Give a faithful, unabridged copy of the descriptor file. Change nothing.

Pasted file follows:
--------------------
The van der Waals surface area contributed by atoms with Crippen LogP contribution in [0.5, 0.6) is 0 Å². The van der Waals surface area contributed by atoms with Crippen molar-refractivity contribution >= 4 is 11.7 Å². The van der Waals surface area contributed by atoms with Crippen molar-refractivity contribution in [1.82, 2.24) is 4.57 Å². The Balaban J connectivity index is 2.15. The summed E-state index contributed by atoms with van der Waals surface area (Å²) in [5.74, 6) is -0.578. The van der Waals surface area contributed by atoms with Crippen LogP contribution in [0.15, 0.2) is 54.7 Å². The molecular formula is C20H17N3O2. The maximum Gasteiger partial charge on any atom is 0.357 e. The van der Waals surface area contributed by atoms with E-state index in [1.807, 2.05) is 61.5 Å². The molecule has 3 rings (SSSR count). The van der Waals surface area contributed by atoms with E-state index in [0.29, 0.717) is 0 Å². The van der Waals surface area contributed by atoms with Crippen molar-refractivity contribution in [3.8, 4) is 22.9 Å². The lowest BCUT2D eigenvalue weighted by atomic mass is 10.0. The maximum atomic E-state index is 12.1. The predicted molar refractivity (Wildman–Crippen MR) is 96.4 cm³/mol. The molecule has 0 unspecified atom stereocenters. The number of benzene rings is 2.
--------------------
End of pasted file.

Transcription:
The van der Waals surface area contributed by atoms with Crippen LogP contribution in [0.5, 0.6) is 0 Å². The van der Waals surface area contributed by atoms with Crippen molar-refractivity contribution >= 4 is 11.7 Å². The van der Waals surface area contributed by atoms with Crippen molar-refractivity contribution in [1.82, 2.24) is 4.57 Å². The Balaban J connectivity index is 2.15. The summed E-state index contributed by atoms with van der Waals surface area (Å²) in [5.74, 6) is -0.578. The van der Waals surface area contributed by atoms with Crippen LogP contribution in [0.15, 0.2) is 54.7 Å². The molecular formula is C20H17N3O2. The maximum Gasteiger partial charge on any atom is 0.357 e. The van der Waals surface area contributed by atoms with E-state index in [1.807, 2.05) is 61.5 Å². The molecule has 3 rings (SSSR count). The van der Waals surface area contributed by atoms with E-state index in [0.29, 0.717) is 0 Å². The van der Waals surface area contributed by atoms with Crippen molar-refractivity contribution in [3.8, 4) is 22.9 Å². The lowest BCUT2D eigenvalue weighted by atomic mass is 10.0. The maximum atomic E-state index is 12.1. The predicted molar refractivity (Wildman–Crippen MR) is 96.4 cm³/mol. The molecule has 0 unspecified atom stereocenters. The number of benzene rings is 2.